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Accounting for female space sharing in St. Kilda Soay sheep (Ovis aries) results in little change in heritability estimates

Research output: Contribution to journalArticle

Original languageEnglish
JournalJournal of Evolutionary Biology
Early online date17 Oct 2016
DOIs
StateE-pub ahead of print - 17 Oct 2016

Abstract

When estimating heritability in free-living populations, it is common practice to account for common environment effects, because of their potential to generate phenotypic covariance among relatives thereby biasing heritability estimates. In quantitative genetic studies of natural populations, however, philopatry, which results in relatives being clustered in space, is rarely accounted for. The two studies to have done so suggest absolute declines in heritability estimates of up to 43% when accounting for space sharing by relatives. However, due to methodological limitations these estimates may not be representative. We used data from the St. Kilda Soay sheep population to estimate heritabilities with and without accounting for space sharing for five traits for which there is evidence for additive genetic variance (birth weight, birth date, lamb August weight, and female post mortem jaw and metacarpal length). We accounted for space sharing by related females by separately incorporating spatial autocorrelation, and a home range similarity matrix. Although these terms accounted for up to 17% of the variance in these traits, heritability estimates were only reduced by up to 7%. Our results suggest that the bias caused by not accounting for space sharing may be lower than previously thought. This suggests that philopatry does not inevitably lead to a large bias if space sharing by relatives is not accounted for. We hope our work stimulates researchers to model shared space when relatives in their study population share space, as doing so will enable us to better understand when bias may be of particular concern.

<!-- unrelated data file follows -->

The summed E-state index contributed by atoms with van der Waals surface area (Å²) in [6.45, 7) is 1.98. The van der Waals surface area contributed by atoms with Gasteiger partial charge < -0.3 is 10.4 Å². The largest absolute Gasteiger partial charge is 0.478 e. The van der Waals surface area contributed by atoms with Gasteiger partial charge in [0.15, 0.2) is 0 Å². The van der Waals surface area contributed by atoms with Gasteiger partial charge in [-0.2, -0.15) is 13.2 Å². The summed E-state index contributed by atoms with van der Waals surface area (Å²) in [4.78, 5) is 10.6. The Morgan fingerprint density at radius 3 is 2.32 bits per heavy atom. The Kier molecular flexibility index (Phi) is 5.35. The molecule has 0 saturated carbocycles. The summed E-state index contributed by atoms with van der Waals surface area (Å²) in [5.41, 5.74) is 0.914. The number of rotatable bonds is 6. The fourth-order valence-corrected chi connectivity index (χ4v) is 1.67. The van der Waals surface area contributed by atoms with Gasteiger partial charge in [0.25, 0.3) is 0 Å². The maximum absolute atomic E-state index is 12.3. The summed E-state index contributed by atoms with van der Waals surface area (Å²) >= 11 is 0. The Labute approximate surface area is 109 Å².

Research areas

  • philopatry, additive genetic variance, 'animal model', home range, common environment

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